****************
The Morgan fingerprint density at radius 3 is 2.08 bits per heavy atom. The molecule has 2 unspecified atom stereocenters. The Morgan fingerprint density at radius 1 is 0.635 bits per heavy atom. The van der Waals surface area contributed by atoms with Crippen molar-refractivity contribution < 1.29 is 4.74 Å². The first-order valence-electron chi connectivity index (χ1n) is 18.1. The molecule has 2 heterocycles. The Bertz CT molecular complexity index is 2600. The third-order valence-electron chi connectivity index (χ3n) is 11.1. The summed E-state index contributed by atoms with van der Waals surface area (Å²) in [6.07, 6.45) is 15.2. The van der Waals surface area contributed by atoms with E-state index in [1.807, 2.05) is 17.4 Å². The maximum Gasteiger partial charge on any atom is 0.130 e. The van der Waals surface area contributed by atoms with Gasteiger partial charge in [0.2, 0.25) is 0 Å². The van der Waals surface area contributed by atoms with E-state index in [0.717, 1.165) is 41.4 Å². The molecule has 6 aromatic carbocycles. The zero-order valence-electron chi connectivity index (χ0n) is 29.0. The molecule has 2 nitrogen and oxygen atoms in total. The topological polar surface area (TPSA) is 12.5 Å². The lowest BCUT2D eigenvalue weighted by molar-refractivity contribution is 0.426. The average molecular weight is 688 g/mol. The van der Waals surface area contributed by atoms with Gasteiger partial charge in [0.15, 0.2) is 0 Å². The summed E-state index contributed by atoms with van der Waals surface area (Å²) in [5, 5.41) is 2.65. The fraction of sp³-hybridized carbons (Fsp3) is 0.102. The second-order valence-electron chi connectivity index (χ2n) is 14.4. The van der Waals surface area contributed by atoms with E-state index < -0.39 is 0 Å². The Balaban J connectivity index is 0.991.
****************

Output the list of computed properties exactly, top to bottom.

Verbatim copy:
The Morgan fingerprint density at radius 3 is 2.08 bits per heavy atom. The molecule has 2 unspecified atom stereocenters. The Morgan fingerprint density at radius 1 is 0.635 bits per heavy atom. The van der Waals surface area contributed by atoms with Crippen molar-refractivity contribution < 1.29 is 4.74 Å². The first-order valence-electron chi connectivity index (χ1n) is 18.1. The molecule has 2 heterocycles. The Bertz CT molecular complexity index is 2600. The third-order valence-electron chi connectivity index (χ3n) is 11.1. The summed E-state index contributed by atoms with van der Waals surface area (Å²) in [6.07, 6.45) is 15.2. The van der Waals surface area contributed by atoms with E-state index in [1.807, 2.05) is 17.4 Å². The maximum Gasteiger partial charge on any atom is 0.130 e. The van der Waals surface area contributed by atoms with Gasteiger partial charge in [0.2, 0.25) is 0 Å². The van der Waals surface area contributed by atoms with E-state index in [0.717, 1.165) is 41.4 Å². The molecule has 6 aromatic carbocycles. The zero-order valence-electron chi connectivity index (χ0n) is 29.0. The molecule has 2 nitrogen and oxygen atoms in total. The topological polar surface area (TPSA) is 12.5 Å². The lowest BCUT2D eigenvalue weighted by molar-refractivity contribution is 0.426. The average molecular weight is 688 g/mol. The van der Waals surface area contributed by atoms with Gasteiger partial charge in [0.15, 0.2) is 0 Å². The summed E-state index contributed by atoms with van der Waals surface area (Å²) in [5, 5.41) is 2.65. The fraction of sp³-hybridized carbons (Fsp3) is 0.102. The second-order valence-electron chi connectivity index (χ2n) is 14.4. The van der Waals surface area contributed by atoms with E-state index < -0.39 is 0 Å². The Balaban J connectivity index is 0.991.